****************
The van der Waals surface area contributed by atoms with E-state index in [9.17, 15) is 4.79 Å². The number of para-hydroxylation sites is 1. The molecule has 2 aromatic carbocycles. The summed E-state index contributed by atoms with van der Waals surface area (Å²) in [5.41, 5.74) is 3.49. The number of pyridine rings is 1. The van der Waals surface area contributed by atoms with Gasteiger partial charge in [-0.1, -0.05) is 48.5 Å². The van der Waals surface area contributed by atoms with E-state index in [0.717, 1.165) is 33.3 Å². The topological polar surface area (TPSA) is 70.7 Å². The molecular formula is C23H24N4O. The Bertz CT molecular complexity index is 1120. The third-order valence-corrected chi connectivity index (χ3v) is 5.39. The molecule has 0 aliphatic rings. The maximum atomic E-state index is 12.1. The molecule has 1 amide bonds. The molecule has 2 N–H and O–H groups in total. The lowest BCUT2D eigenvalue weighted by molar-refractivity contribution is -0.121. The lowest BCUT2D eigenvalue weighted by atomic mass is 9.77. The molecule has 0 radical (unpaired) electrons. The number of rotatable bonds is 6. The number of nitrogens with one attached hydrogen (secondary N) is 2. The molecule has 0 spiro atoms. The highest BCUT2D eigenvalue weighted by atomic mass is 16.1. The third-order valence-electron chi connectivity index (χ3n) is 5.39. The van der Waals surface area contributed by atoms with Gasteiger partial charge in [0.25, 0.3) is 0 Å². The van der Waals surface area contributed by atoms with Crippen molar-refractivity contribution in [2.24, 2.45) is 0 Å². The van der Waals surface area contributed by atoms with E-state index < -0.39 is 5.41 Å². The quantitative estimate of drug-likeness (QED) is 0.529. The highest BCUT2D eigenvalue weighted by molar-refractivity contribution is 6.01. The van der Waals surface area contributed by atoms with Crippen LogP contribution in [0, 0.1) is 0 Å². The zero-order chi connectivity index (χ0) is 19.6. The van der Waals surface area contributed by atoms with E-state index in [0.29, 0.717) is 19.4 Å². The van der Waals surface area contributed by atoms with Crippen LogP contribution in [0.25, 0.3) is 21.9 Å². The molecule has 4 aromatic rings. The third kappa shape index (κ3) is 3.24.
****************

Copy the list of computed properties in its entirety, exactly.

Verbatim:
The van der Waals surface area contributed by atoms with E-state index in [9.17, 15) is 4.79 Å². The number of para-hydroxylation sites is 1. The molecule has 2 aromatic carbocycles. The summed E-state index contributed by atoms with van der Waals surface area (Å²) in [5.41, 5.74) is 3.49. The number of pyridine rings is 1. The van der Waals surface area contributed by atoms with Gasteiger partial charge in [-0.1, -0.05) is 48.5 Å². The van der Waals surface area contributed by atoms with E-state index in [0.717, 1.165) is 33.3 Å². The topological polar surface area (TPSA) is 70.7 Å². The molecular formula is C23H24N4O. The Bertz CT molecular complexity index is 1120. The third-order valence-corrected chi connectivity index (χ3v) is 5.39. The molecule has 0 aliphatic rings. The maximum atomic E-state index is 12.1. The molecule has 1 amide bonds. The molecule has 2 N–H and O–H groups in total. The lowest BCUT2D eigenvalue weighted by molar-refractivity contribution is -0.121. The lowest BCUT2D eigenvalue weighted by atomic mass is 9.77. The molecule has 0 radical (unpaired) electrons. The number of rotatable bonds is 6. The number of nitrogens with one attached hydrogen (secondary N) is 2. The molecule has 0 spiro atoms. The highest BCUT2D eigenvalue weighted by atomic mass is 16.1. The third-order valence-electron chi connectivity index (χ3n) is 5.39. The van der Waals surface area contributed by atoms with Gasteiger partial charge in [0.25, 0.3) is 0 Å². The van der Waals surface area contributed by atoms with Crippen molar-refractivity contribution in [2.24, 2.45) is 0 Å². The van der Waals surface area contributed by atoms with E-state index < -0.39 is 5.41 Å². The quantitative estimate of drug-likeness (QED) is 0.529. The highest BCUT2D eigenvalue weighted by molar-refractivity contribution is 6.01. The van der Waals surface area contributed by atoms with Crippen LogP contribution in [0, 0.1) is 0 Å². The zero-order chi connectivity index (χ0) is 19.6. The van der Waals surface area contributed by atoms with E-state index in [0.29, 0.717) is 19.4 Å². The van der Waals surface area contributed by atoms with Crippen LogP contribution in [0.25, 0.3) is 21.9 Å². The molecule has 4 aromatic rings. The third kappa shape index (κ3) is 3.24.